Targeted operation in Karachi

  By      Mohammad Jamil        
In the cabinet meeting held in Karachi on Wednesday, the government decided to launch operation in Karachi. Earlier, Prime Minister Nawaz Sharif had consultations for two days with all the stakeholders including political parties, media, business community and members of civil society. There was almost consensus on targeted action against terrorists‚ target killers‚ kidnappers for ransom and extortionists. Briefing the newsmen, Interior Minister Ch. Nisar Ali Khan skarachi blastaid that rangers would lead the targeted action and police will have a supporting role. In the Supreme Court verdict on Karachi in 2011, the court quoting intelligence agencies had stated that MQM, PPP and ANP have their militant wings in Karachi, which must be disbanded and criminal elements brought to book. The court said that “banned outfits including Sunni Tehreek are involved in extortion, while there are allegations of the same offence against parties such as Pakistan Peoples Party (PPP), Jamat-e-Islami (JI), Awami National Party (ANP) and MQM”.
The news was shocking that Attorney General of Pakistan submitted before the Supreme Court a government report the other day that Muhajir Republic Army was also operating in the city. MQM not only denied the allegation but also termed it ridiculous. The MQM lately demanded military action in Karachi, while others demanded of the government to launch a targeted operation against criminal gangs using Police and Rangers. MQM’s demand to hand over the city to Army was rather intriguing. Some analysts saw an international plot and a game plan behind this move, as they linked Karachi operation with US intervention in Syria, observing that it was used as a diversion to engage Pakistan internally while international community invaded Syria. Since no major party supported the demand for military action in Karachi, MQM chief Altaf Hussain had no choice but to support the cabinet decision with regard to targeted action in Karachi.
All and sundry must support the government decision, and media may also be allowed only filtered information regarding the progress in the operation. Federal and Provincial governments and LEAs must proceed with firm resolve on single point agenda to maintain order and restore the rule of law. Criminal elements must be targeted irrespective of their political affiliations. And courts, media, general masses, civil society, intellectuals and political parties must lend an unflinching support to the government action in Karachi. However, the question is why the MQM has been opposing military action in the past, and why it deemed it appropriate to demand military action in Karachi at this point in time when military is already fighting the menace of terrorism in FATA and low-intensity insurgency in Balochistan?
The reasons abound. Firstly, the MQM leadership seems to have lost control over its militants, as they now operate independently and do not want to share the booty with the party. Secondly, investigation is being carried out against Muttahida Qaumi Movement (MQM) Chief Altaf Hussain by London Metropolitan Police on charges of money laundering and provocation to torture and life threats to his opponents. Earlier in June, as part of their investigation into the Imran Farooq murder case Scotland Yard had raided Altaf Hussain’s house in London. British government is very sensitive on money-laundering after 9/11 events, which is a very serious offence in Britain. The UK police are investigating the murder of Dr. Imran Farooq case on multiple lines including the one that Dr. Farooq was in discussions with his colleagues and members of the public to start his own independent political career.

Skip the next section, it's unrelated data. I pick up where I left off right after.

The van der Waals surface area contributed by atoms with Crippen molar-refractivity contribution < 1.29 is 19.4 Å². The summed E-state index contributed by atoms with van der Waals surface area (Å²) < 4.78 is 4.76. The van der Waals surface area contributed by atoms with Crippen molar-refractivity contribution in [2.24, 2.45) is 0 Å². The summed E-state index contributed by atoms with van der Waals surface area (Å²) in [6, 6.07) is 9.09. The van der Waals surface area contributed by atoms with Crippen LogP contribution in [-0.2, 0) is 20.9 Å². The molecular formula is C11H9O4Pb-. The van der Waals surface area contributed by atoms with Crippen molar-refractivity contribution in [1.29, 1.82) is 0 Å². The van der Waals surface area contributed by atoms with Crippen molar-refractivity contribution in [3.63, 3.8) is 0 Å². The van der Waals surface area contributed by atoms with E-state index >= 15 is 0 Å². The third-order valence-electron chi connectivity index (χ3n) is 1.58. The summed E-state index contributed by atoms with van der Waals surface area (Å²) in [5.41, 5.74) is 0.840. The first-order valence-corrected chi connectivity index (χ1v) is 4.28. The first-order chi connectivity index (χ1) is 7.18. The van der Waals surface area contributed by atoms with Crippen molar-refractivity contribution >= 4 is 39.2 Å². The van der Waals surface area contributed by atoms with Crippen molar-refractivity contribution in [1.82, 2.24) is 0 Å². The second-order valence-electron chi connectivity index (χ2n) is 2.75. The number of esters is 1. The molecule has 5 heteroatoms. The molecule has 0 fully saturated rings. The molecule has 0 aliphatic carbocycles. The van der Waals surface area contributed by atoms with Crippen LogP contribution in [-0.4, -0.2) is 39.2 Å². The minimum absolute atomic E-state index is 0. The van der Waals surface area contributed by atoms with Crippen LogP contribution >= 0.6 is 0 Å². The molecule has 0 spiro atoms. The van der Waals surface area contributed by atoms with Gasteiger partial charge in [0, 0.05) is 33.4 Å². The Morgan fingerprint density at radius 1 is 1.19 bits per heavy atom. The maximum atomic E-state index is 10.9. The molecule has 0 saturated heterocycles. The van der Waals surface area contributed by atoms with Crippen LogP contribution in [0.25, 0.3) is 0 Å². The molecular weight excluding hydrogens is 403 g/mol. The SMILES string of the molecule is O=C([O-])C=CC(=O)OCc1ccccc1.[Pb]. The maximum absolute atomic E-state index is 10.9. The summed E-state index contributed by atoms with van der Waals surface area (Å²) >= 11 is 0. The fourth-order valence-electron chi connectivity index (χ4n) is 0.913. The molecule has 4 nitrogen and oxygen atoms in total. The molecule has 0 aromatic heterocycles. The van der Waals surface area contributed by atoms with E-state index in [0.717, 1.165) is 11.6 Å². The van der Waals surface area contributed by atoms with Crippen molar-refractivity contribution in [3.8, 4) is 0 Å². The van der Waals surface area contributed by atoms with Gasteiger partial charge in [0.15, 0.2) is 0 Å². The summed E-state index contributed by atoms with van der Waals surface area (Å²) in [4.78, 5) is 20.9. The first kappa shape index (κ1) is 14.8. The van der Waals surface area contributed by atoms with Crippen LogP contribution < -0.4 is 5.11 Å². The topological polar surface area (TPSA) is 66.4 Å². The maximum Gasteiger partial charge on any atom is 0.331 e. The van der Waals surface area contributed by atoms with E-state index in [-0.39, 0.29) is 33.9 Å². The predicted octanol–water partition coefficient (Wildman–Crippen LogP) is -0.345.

The way the New Scotland Yard is moving this time, Altaf Hussain seems to be in real soup. To add to his embarrassment, UK High Commissioner to Pakistan had said: “Under British laws promoting hatred and violence is liable to punishment and Altaf Hussain’s statements must be taken seriously.” Finally, despite MQM having won its traditional seats, the decline in votes is reflective of the fact that it is losing popularity in Sindh. Anyhow, the MQM has been part of almost every government after 1988, be it elected government or military dictatorship. Of course, after a military rule, it is always a change of dress from the khaki to civilian robes, but the power dispensation stays elitist, privileged and autocratic, with a few hangers-on getting into this exclusive club by hanging on to coat-tails of the dynasts and their henchmen. The people remain denied and deprived; however the MQM continued to get its share of the cake.
Before May 11 elections, the MQM’s Central Organizer of US Chapter had submitted to the UN a memorandum against the Election Commission’s decision for delimitation of some constituencies in Karachi. Urging international community like the UN to use its influence for holding fair and free elections and putting pressure on ECP to stop pursuing the process of delimitation of constituencies in Karachi was obviously an undesirable misadventure by the MQM as a political party of Pakistan. It was indeed an attempt to tarnish the image of Pakistan as a sovereign state, and reflective of lack of trust by the party concerned in ECP and government of Pakistan. Involving international community on internal affairs of Pakistan is a condemnable act, which needs to be viewed seriously by all segments of the society including, media, civil society, political parties and general masses. Having all said, the entire nation must support the military action against extortionists, criminals, land mafia and target killers, as failure is not an option.

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